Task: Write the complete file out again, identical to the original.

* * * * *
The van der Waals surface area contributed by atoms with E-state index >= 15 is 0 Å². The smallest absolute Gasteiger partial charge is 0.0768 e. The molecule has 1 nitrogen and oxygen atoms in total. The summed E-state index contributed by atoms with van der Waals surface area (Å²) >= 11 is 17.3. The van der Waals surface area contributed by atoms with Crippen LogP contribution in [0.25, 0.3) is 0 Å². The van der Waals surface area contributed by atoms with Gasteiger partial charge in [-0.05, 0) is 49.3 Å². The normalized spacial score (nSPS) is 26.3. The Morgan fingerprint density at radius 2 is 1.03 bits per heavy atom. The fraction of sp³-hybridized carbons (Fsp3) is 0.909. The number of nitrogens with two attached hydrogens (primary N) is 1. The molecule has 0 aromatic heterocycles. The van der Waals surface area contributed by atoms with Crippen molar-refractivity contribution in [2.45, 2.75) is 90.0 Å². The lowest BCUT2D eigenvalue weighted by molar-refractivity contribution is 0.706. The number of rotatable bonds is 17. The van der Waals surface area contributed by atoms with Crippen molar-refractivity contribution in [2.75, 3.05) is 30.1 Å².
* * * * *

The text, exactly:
The van der Waals surface area contributed by atoms with E-state index >= 15 is 0 Å². The smallest absolute Gasteiger partial charge is 0.0768 e. The molecule has 1 nitrogen and oxygen atoms in total. The summed E-state index contributed by atoms with van der Waals surface area (Å²) >= 11 is 17.3. The van der Waals surface area contributed by atoms with Crippen LogP contribution in [0.25, 0.3) is 0 Å². The van der Waals surface area contributed by atoms with Gasteiger partial charge in [-0.05, 0) is 49.3 Å². The normalized spacial score (nSPS) is 26.3. The Morgan fingerprint density at radius 2 is 1.03 bits per heavy atom. The fraction of sp³-hybridized carbons (Fsp3) is 0.909. The number of nitrogens with two attached hydrogens (primary N) is 1. The molecule has 0 aromatic heterocycles. The van der Waals surface area contributed by atoms with Crippen molar-refractivity contribution in [2.45, 2.75) is 90.0 Å². The lowest BCUT2D eigenvalue weighted by molar-refractivity contribution is 0.706. The number of rotatable bonds is 17. The van der Waals surface area contributed by atoms with Crippen molar-refractivity contribution in [2.75, 3.05) is 30.1 Å².